Although the weather may not feel like autumn, Garden Educator Jacqui Roytman is preparing fall crops for the Spring Creek Recreational Fund’s (SCRF) Urban Garden Classroom (UGC). Members of Spring Creek Senior Partners’ (SCSP) Gardening Club will be assisting Roytman as she harvests: Yukon Gold potatoes, sweet potatoes, eggplant, tomatoes, peppers, Malabar spinach, nasturtium (edible flowers), and an assortment of herbs (lavender, thyme, basil, and oregano).
Roytman explained to the seniors that the garden needs to be prepared for the winter season, which means that the last of the summer plants need to harvested, the beds must be weeded, and the soil amended. She assured the senior club that there are still crops to be harvested throughout the rest of October and November. For the autumn season, Roytman will be planting beets, radishes, lettuce, and arugula be-cause these vegetables take about 15 to 21 days to grow. “These are vegetables that can handle the warm to cold weather,” Roytman said.
Since the seniors will be harvesting the last of the summer crops, Roytman taught the group about seed saving (removing viable seeds from plants and storing them in a dry place over the winter). As an example of seed saving, Roytman plucked a vine from the Malabar spinach bed, which has grown in abundance throughout the summer. She showed seniors that entwined with the spinach were small purple, almost berry-like seeds. These small pods hold Malabar spinach seeds. Roytman explained that she will dry the seeds out in the sun and then save them for the spring.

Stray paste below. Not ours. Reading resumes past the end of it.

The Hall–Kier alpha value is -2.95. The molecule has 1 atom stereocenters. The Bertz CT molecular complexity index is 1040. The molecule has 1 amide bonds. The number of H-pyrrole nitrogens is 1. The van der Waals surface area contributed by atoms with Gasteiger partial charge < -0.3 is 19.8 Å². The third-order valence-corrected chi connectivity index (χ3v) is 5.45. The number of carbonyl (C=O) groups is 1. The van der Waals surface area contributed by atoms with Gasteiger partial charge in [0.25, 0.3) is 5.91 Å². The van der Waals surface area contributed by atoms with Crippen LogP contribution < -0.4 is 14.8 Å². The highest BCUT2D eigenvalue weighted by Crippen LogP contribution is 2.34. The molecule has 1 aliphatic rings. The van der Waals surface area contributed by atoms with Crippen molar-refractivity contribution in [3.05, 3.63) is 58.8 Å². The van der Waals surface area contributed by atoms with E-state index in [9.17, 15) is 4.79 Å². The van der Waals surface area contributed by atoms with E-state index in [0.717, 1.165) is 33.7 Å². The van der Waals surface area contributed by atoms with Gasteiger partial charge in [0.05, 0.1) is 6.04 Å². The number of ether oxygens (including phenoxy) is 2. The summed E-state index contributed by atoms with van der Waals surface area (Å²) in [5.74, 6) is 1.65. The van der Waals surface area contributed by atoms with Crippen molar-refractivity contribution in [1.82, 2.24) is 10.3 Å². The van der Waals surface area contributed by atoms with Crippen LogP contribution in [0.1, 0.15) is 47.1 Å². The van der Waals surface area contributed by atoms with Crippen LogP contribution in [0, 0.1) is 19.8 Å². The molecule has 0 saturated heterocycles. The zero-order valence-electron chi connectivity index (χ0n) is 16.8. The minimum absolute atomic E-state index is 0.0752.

Many of the seniors were excited to learn that they will be harvesting and planting more vegetables this fall. The anticipation for fresh and organically grown food has many of the club members coming prepared with plastic bags for each visit to the UGC. The seniors know that their volunteer work helps to maintain the garden. During each visit their participation in this healthy activity is rewarded with freshly grown plants.
Roytman also discusses ways to maintain herbal plants at home, and advises the gardening club on the best ways to cook these plants. One example is lemongrass, which Roytman suggested that the seniors use this plant as homemade tea. She instructed the seniors to place the lemongrass’ stems into boiling water for five minutes, and then they can strain the stalks, stir in a bit of sugar and serve warm (or refrigerate for an ice cold drink).
The SCSP’s Gardening Club meets every Tuesday from 1pm to 2:30pm. For more information, contact SCSP at 718-348-7620.
Photos by Amanda Moses